As you probably know, today is the deadline for a “framework understanding” among the US, the UK, France, Germany, Russia, China and Iran concerning Tehran’s nuclear program. And according to the Associated Press, negotiators will release a joint statement any minute now that records areas of agreement, and extends talks for three more months on remaining areas of difficulty:
Kerry and others said the sides have made some progress, with Iran considering demands for further cuts to its uranium enrichment program but pushing back on how long it must limit technology it could use to make atomic arms. In addition to sticking points on research and development, differences remain on the timing and scope of sanctions removal, the officials said.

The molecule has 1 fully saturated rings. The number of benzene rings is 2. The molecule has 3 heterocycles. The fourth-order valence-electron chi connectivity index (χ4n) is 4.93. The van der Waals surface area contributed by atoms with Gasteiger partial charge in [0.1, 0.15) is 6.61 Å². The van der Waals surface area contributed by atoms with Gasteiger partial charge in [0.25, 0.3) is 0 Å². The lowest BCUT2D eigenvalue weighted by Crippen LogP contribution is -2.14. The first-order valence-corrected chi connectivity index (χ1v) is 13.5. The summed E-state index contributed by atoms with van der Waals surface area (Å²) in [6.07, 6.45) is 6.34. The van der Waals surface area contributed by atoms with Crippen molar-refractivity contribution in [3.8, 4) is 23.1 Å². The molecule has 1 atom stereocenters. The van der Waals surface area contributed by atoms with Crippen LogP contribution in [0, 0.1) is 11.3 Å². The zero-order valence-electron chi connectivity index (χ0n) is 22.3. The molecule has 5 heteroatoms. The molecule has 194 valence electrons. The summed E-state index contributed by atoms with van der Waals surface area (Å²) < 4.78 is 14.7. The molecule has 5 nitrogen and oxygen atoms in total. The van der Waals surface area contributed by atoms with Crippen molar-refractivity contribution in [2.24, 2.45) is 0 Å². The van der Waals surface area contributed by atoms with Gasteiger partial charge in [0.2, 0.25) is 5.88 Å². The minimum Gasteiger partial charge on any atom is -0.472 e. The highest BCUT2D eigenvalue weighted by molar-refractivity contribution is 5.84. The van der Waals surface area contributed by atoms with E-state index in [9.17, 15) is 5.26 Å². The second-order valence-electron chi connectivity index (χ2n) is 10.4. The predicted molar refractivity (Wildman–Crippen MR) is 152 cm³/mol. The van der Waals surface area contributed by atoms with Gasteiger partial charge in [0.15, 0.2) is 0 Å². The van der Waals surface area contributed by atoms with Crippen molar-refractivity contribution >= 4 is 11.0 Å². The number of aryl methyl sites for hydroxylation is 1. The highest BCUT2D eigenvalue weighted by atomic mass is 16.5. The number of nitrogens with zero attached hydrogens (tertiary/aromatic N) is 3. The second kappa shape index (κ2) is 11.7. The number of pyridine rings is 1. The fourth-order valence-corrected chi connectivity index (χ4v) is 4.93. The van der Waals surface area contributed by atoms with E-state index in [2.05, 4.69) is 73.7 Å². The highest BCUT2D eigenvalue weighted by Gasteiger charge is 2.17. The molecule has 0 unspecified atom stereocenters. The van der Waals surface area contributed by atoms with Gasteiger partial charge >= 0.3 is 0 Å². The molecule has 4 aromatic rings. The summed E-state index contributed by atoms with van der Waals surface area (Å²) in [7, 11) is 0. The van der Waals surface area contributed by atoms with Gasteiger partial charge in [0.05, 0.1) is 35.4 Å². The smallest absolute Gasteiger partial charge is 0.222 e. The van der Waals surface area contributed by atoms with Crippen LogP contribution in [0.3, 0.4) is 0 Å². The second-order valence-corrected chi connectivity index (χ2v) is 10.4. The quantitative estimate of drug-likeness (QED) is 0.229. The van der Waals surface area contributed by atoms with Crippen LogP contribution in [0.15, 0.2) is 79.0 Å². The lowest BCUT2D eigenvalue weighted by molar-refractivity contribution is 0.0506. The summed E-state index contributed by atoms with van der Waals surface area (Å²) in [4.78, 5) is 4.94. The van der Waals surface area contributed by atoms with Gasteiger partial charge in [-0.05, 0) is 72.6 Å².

This will come as a disappointment to US Republicans who have been openly cheerleading for the failure of the talks. But it may not upset the Republican rank-and-file so much; a new poll from WaPo shows that despite several consecutive years of lockstep agitation against any diplomatic accommodation with Iran by all but a very few Republican politicians, a plurality of self-identified Republicans and self-identified conservatives favor the kind of deal under discussion.